Lack of objectives.

Lack of clarity about the task.

Disorganisation.

Unforeseen crises or commitments.

Perfectionism.

Performance-debilitating circumstances.

Procrastination.

1/4

Book page 30

See exercise 2.1

Lesson 6 Plan your time and objectives

TIME MANAGEMENT

(continued)

Effective time management includes:

Having clear objectives.

A good plan.

Classify tasks.

Use a timetable.

Don’t be distracted.

Focus on one thing.

Review each activity before you leave it.

Reward yourself.

Reward yourself.

2/4

Book page 31

See exercise 2.2

Lesson 6 Plan your time and objectives

SETTING YOUR AIMS AND OBJECTIVES

SMART

S specific

M measurable

A achievable

R realistic

T timed

• A agreed

3/4

Book pages 32–33

See exercise 2.3

Lesson 6 Plan your time and objectives 4/4

MAKING A GENERAL PLAN

It is more difficult making a plan for 90 hours of work than for short deadlines.

Exemplar 1: Part of Rosie's plan.

Exemplar 2: Part of Jack's plan.

Exemplar 1

List all the tasks.

‘Slack’ time built in.

‘Achieved’ column.

Book pages 34–35

Exemplar 2

Lists all the sections.

Tasks within the section.

Lesson 7

Communicating changes

Lesson 7 Communicating changes

WHERE THESE ARE COMMUNICATED

AQA forms revisited , to see how changes were communicated:

RECORD OF INITIAL IDEAS

PLANNING REVIEW

MID-PROJECT REVIEW

PROJECT PRODUCT REVIEW

1/1

Book pages 36–37

See exercise 2.4

Lesson 8

Additional management tools

Lesson 8 Additional management tools

PRODUCTION OF TIMELINES AND DIARY OF

PROGRESS

Part of Megan's planning.

• These are optional extras.

Excellent evidence of management.

Do not make the mistake of thinking that ‘the more I write, the better Grade I will get’.

1/3

Options :

Initial production timetable.

Secondary production timetable.

Diary of progress.

Diary of issues.

Final production timetable.

Book pages 38–39

Lesson 8 Additional management tools

GANTT CHART

Shows the timing of each task .

Column 1: A list of activities.

Row 1: A suitable time scale.

A bar represents each activity.

Length of bar represents start, duration and end date.

2/3

Book pages 40–41

See exercise 2.5

Gantt, an American engineer.

Lesson 8 Additional management tools

PERT CHART

Identifies the critical path for a project.

PERT chart shows the relationship between the activities of your project.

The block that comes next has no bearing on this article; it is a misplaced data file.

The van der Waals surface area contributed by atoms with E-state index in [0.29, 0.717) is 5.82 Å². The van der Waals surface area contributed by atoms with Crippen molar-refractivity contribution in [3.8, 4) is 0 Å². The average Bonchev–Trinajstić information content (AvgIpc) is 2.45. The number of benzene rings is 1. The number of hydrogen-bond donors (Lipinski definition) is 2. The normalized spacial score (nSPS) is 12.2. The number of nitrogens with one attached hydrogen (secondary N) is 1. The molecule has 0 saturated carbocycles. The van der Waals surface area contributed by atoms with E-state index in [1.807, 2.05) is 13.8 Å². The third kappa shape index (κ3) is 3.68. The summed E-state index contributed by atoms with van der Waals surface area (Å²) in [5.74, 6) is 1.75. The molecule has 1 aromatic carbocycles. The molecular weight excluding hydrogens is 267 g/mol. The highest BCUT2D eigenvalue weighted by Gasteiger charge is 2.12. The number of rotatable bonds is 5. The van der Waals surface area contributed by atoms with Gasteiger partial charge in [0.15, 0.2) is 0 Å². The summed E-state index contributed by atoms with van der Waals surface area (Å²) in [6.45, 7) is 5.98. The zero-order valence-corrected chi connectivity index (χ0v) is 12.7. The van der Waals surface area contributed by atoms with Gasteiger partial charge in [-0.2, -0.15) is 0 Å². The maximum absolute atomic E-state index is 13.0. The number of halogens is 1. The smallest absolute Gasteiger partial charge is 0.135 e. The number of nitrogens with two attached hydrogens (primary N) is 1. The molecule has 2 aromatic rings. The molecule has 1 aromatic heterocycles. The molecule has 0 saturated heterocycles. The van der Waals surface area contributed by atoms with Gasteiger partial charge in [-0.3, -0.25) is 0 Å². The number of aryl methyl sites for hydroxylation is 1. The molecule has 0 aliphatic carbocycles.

Looks at the time needed to complete each task.

Shows the sequences in which the tasks will take place.

3/3

Book pages 42–43

See exercise 2.6

GANTT chart for same kind of project building a shed.

Lesson 9

Dealing with data

Lesson 9 Dealing with data

PRIMARY AND SECONDARY DATA

Primary data

Data collected first hand from your own research.

No requirement

to use primary data in your study.

Secondary data

Data collected by someone else.

Your literature review collects secondary data.

1/2

Book page 46

Lesson 9 Dealing with data

QUANTITATIVE AND QUALITATIVE DATA

Quantitative data

How much, i.e. quantity.

Summarised using measures of central tendency and dispersion and graphs.

Qualitative data

Non-numerical, e.g. words or pictures.

Analysed thematically.

Can count the number of times a word is used, becomes quantitative.

2/2

Book page 47

See exercise 3.1

A picture can be described quantitatively or qualitatively.

Lessons 10 & 11

Collecting primary data

Lessons 10 & 11 Collecting primary data

IDENTIFYING ETHICAL ISSUES

A conflict between what a researcher wants and the rights of the participant.

Informed consent.

Deception.

Right to withdraw.

Protection of participants.

Anonymity and confidentiality.

Privacy.

1/7

Book pages 48–49

See exercise 3.2

Lessons 10 & 11 Collecting primary data

DEALING WITH ETHICAL ISSUES

Before study: Gaining informed consent

Rationale.

Why participants selected.

Right to withdraw.

What they are required to do.

How data stored.

After study: Debriefing

Title of study.

Thank you.

Purpose of study, how findings used.

Rationale for any deception.

Confirm anonymity.

Right to withdraw data.

Enquire about any possible distress.

Your contact details.

2/7

Book pages 50–51

See exercise 3.3

Lessons 10 & 11 Collecting primary data

SAMPLING

Selecting a sample

Define target population.

Either use whole target population or aim to select a representative sample.

Probability sampling

Random.

Systematic.

Stratified.

Non-probability sampling

Convenience.

Self-selected/volunteer.

Quota.

Snowball.

3/7

Book pages 52–53

See exercise 3.4

Lessons 10 & 11 Collecting primary data

SELF-REPORT TECHNIQUES

Questionnaire = fixed set of written questions.

Interview = interviewer can adapt questions.

Step 1 Developing good questions .

Clarity (e.g. jargon, double-barrelled, double negative).

Bias (leading questions).

Analysis (closed versus open questions).

Step 2 Design a good questionnaire.

Order of questions.

Variety.

Response set.

Filler questions.

Distribution.

4/7

Book pages 54–55

See exercise 3.5

Lessons 10 & 11 Collecting primary data

SELF-REPORT TECHNIQUES

(continued)

Step 3 Pilot study.

Stage 1:

• Select small representative sample.

• Test instructions, questions, equipment.

Stage 2: Make changes.

Step 4 Considering reliability and validity.

Internal reliability – split half.

External reliability – test-retest.

Internal validity – leading questions, social desirability bias.

External validity – population validity.

Step 5 Select sample.

5/7

Book pages 56–57

See exercise 3.6

Lessons 10 & 11 Collecting primary data

OBSERVATIONAL TECHNIQUES

Recording data , behavioural categories should:

Be clearly organised.

Cover all possible components.

Be mutually exclusive.

Sampling procedures

Event sampling.

Time sampling.

Other things about observations

Naturalistic and controlled.

Overt and covert.

Participant and non-participant.

6/7

Looks like P3, see coding system in textbook.

Book pages 58–59

See exercise 3.7

Considering reliability and validity.

Content analysis.

Advantages and disadvantages of observations.

Lessons 10 & 11 Collecting primary data

OTHER RESEARCH METHODS

Not sure I can take any more!

Experiments :

• IV and DV.

Observation or self-report to measure DV.

Lab, field or natural/quasi.

Extraneous/confounding variables.

Ecological validity.

Correlations.

Investigations.

Case studies.